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About The Athena press. (Athena, Umatilla County, Or.) 18??-1942 | View Entire Issue (Sept. 7, 1928)
iN INDEPENDENT NEWSPAPER
F. B. BOYD. Owner and Publisher
One copy, one year W-OO
Jne copy, six months $1.00
Jne copy, three months 73
Athena, Oregon, September 7, 1928
"French criminologists, proposing
a revival of the ancient custom
hrandintr criminals. reflect
seriousness with which nations other
than ours take the problem of sup-
Dressing crime," says the
Francisco Chronicle. "On the ratio
of homicides in France and
United States, our crime rate
about six and one-half times that
France. The idea of branding, even
by painless chemical means, is not
likelv to be revived, out the mere
fact that it has been proposed
resnonsible criminologists shows
attitude of mind on the part of the
French that partially explains their
low criminal rate as compared with
ours. The habitual criminal is
enemv of society and is treated
such. As soon as the American public
has that feeling in the matter ine
the criminal rate in the United
States will show a rapid decline
without resorting to any such drastic
method as is now being discussed
One mystery of the air was given
up by the ocean the other day, when
a plane wheel found off the const of
Iceland, proved to be from the ma
chine that carried to their deaths
Princess Lowenstein-Wertheim, Cap
tain Leslie Hamilton and Colonel F,
F. Minchin, while on their attempted
flight from England to Canada. There
are other air voyage secrets that lie
unlocked in the bosom of the ocean,
"We are now at the threshold of the
machine and mass production era in
agriculture; farming will become a
scientific, profession," states one of
those bureaucrats who sit in a swivel
chair and farm on their desk losing
sight of the fact that long ago the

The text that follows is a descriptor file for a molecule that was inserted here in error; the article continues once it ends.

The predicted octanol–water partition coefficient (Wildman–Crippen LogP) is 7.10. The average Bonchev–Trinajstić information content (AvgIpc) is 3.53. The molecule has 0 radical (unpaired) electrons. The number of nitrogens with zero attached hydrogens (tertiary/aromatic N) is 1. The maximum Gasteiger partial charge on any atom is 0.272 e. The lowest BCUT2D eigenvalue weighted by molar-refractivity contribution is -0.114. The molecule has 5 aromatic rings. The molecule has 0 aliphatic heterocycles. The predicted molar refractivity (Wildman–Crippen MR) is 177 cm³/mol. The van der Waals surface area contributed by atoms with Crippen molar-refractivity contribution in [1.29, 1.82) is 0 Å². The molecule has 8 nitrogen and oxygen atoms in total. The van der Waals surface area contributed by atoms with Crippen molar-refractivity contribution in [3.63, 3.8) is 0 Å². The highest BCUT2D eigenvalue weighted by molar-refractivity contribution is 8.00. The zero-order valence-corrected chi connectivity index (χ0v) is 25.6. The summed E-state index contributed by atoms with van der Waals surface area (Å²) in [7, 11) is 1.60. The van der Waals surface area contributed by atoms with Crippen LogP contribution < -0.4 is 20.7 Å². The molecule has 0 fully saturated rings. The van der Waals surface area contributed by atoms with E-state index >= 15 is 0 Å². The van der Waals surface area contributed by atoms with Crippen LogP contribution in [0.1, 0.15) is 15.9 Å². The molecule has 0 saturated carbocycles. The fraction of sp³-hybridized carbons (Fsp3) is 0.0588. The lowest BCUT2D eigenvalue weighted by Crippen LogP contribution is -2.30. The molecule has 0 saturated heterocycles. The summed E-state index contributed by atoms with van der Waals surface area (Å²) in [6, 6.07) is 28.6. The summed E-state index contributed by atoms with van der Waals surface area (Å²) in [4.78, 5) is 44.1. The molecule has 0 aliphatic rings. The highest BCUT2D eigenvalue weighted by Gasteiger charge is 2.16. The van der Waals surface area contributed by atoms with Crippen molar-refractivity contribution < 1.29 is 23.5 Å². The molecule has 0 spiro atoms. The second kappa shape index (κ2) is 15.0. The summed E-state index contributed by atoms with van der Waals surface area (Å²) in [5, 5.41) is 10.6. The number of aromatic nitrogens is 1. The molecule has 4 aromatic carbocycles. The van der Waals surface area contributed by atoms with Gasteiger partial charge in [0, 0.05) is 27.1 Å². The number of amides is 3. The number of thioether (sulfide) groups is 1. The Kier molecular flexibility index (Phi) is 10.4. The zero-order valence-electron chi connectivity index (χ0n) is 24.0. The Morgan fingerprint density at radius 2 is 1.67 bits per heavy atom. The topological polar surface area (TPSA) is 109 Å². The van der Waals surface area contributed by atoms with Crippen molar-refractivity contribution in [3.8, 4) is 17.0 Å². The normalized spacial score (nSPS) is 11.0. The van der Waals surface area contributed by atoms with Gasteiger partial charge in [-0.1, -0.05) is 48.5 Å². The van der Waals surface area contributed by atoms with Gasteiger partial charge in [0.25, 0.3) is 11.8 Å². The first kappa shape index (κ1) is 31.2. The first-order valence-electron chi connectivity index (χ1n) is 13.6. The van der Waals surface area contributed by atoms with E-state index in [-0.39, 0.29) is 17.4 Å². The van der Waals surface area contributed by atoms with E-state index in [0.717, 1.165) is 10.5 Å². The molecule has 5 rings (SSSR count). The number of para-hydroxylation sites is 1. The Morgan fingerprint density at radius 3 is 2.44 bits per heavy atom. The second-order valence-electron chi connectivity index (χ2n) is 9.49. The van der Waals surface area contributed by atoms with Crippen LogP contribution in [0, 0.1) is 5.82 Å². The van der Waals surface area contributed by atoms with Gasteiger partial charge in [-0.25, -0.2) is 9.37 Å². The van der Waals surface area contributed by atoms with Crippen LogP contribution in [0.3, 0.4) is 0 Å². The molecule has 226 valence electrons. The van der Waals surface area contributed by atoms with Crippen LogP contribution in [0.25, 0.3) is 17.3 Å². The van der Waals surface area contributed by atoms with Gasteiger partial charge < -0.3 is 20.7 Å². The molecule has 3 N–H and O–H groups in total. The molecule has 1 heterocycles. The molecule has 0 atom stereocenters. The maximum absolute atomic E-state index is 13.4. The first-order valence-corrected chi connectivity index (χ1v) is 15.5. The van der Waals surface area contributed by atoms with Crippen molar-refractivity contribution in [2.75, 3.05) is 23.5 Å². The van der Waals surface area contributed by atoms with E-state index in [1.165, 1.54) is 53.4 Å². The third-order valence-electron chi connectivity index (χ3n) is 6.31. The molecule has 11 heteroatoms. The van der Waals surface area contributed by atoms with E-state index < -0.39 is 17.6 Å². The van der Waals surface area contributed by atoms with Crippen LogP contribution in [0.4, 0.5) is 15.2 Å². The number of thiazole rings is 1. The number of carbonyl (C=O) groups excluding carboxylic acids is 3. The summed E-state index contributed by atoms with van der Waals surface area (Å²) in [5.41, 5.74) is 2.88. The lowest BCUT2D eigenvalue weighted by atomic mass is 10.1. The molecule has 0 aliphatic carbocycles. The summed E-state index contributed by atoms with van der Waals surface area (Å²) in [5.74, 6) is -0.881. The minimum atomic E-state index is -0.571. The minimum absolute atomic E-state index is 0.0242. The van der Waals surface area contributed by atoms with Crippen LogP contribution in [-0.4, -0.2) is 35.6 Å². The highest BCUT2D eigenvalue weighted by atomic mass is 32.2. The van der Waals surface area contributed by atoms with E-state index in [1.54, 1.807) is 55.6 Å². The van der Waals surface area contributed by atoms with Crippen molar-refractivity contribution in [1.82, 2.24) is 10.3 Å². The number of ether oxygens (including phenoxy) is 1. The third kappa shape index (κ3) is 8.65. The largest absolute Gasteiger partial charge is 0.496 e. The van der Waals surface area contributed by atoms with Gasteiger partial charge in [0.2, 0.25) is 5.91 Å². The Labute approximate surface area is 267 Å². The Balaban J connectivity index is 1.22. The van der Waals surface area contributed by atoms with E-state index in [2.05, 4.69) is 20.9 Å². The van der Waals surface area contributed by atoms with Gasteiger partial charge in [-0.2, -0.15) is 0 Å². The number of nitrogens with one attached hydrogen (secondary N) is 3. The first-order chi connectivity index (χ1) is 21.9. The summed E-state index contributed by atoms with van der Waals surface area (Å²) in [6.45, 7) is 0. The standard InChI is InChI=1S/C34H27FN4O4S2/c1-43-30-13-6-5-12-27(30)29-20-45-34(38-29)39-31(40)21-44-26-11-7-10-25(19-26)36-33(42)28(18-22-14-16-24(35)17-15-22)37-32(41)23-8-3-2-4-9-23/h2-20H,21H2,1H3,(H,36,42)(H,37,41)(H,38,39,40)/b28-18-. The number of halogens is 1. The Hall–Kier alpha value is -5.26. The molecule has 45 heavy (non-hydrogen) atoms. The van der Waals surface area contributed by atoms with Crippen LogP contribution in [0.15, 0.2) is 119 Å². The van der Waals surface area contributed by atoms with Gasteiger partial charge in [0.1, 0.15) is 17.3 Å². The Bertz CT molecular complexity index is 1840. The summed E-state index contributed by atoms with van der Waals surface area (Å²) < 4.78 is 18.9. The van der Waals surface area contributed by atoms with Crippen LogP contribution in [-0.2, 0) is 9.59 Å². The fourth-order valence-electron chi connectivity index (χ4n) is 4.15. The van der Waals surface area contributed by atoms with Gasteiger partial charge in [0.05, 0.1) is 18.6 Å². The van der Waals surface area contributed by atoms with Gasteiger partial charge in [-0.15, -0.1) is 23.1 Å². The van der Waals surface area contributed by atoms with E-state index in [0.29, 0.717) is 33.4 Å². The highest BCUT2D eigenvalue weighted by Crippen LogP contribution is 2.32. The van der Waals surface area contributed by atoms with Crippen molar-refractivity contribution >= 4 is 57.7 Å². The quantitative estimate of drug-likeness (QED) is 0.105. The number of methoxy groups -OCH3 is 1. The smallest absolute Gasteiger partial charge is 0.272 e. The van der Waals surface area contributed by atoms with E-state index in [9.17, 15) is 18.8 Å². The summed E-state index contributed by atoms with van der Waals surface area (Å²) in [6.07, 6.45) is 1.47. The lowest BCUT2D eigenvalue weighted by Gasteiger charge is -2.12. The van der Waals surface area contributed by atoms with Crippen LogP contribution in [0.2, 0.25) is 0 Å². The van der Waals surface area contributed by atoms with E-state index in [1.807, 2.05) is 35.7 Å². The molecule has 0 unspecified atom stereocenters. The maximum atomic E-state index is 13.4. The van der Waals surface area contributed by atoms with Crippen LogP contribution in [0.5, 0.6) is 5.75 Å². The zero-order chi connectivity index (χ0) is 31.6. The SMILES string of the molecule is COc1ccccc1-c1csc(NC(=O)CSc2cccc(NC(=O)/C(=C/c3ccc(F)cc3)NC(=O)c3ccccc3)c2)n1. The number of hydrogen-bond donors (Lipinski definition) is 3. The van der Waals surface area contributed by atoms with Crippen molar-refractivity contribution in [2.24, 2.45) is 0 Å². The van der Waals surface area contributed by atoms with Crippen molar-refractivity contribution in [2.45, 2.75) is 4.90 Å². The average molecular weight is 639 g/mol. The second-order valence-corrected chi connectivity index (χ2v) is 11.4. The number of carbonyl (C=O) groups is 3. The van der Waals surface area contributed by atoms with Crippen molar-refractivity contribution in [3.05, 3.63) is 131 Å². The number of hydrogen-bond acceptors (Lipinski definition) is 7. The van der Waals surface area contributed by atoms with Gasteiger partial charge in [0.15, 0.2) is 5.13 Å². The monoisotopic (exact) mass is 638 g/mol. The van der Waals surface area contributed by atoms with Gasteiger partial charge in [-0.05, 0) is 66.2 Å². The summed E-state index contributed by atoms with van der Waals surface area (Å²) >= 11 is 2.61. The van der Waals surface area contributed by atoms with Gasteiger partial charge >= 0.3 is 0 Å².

farmer became scientific in making
ends meet by selling two sacks of
wheat for the price of one.
The Morning Oregonian sees in
the feat of President Collidge shoot
ing a crane with a pistol, possible
expertness in breaking glass balls
with a shotgun, ere he leaves the
whitehouse. All of which means
nothing. Anybody can Waltonize
successfully in a fish hatchery, but
it takes nerve to pepperize glass
spheres with successive regularity.
Will Rogers has been told that
President Calles of Mexico, is a
very unusual man, and that he has
none of the earmarks of the
politician, which leads the mayor of
Beverly Hills to remark: "Wouldn't
it be great if Mexico started electing
by the ballot instead of by bullet,
and us electing by the ballot instead
of the bullion?"
The radical change in men's wear
ing apparel would indicate that the
Pendleton Round-Up is something
more than a mere epic drama of the
West that is if appearances amount
to anything. Some flashy duds?
We'd say they are.
A wedding march played in a
Switzerland villa and carried ap
proximately 4000 miles by telephone
and radio-telephone was the trim
mings of the marriage ceremony
Which united a Manchester, Mass ,
We hear that banditry has been
brought under control in China, but
in Mexico the other day a single
soldier escaped with his life while a
gang of outlaws massacred his de
tachment of guards and robbed a
This is a warning to all mayors:
An irate taxpayer bit the ear of tho
mayor of El Cenito, California, in
an altercation over the payment of a
street assessment. The taxpayer
went to jail, while the mayor had
his ear rebuilt.
Reiteration by the leaders of bot
political parties that agriculture
the greatest industry in our countr
today, doesn't buy the farmer any
thing; standing up against the world
the least protected of any producer
A Boardman resident tells Port
land police that two negro women
stopped him and robbed him of
$21.50 and a stage ticket. Maybe he
will profit by the incident and here
after keep aloof front dark allies,
We thought Milton-Freewater es
tablished a good record for prune
shipments, but Medford comes along
with a 118 carload shipment of pears
in one dny.
Russia, watching her step, has de
cided to adhere to the Kellogg pact
and continue to push her disarma
Athena Boy Scouts j
(By Scoutmaster Wade LeRoy)
We had expected to announce the
Round-Up plans in this issue but
they are not far enough along yet so
will have them ready next week.
Several of the older boys are lining
up with the troop and this will make
a fine representative group of ages
from the cubs up to. advanced scouts.
Only a few were out to the first
regular meeting of the troop Tues